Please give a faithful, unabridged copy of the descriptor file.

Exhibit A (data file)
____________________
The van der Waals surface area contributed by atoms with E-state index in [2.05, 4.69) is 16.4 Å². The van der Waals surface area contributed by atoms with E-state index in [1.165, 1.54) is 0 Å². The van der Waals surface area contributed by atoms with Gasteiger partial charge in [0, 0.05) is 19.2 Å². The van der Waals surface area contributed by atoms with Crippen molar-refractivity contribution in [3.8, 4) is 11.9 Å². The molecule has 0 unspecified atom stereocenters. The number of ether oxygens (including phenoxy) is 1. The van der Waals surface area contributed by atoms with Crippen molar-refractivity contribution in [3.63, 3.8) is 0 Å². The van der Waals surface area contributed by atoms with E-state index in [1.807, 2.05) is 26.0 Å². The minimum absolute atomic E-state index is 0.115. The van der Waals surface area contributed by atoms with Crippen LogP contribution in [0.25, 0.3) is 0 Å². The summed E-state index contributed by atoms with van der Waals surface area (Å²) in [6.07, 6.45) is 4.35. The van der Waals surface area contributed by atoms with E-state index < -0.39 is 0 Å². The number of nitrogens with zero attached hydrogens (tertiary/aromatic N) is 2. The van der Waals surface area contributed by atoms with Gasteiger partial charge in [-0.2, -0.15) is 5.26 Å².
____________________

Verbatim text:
The van der Waals surface area contributed by atoms with E-state index in [2.05, 4.69) is 16.4 Å². The van der Waals surface area contributed by atoms with E-state index in [1.165, 1.54) is 0 Å². The van der Waals surface area contributed by atoms with Gasteiger partial charge in [0, 0.05) is 19.2 Å². The van der Waals surface area contributed by atoms with Crippen molar-refractivity contribution in [3.8, 4) is 11.9 Å². The molecule has 0 unspecified atom stereocenters. The number of ether oxygens (including phenoxy) is 1. The van der Waals surface area contributed by atoms with Crippen molar-refractivity contribution in [3.63, 3.8) is 0 Å². The van der Waals surface area contributed by atoms with E-state index in [1.807, 2.05) is 26.0 Å². The minimum absolute atomic E-state index is 0.115. The van der Waals surface area contributed by atoms with Crippen LogP contribution in [0.25, 0.3) is 0 Å². The summed E-state index contributed by atoms with van der Waals surface area (Å²) in [6.07, 6.45) is 4.35. The van der Waals surface area contributed by atoms with E-state index < -0.39 is 0 Å². The number of nitrogens with zero attached hydrogens (tertiary/aromatic N) is 2. The van der Waals surface area contributed by atoms with Gasteiger partial charge in [-0.2, -0.15) is 5.26 Å².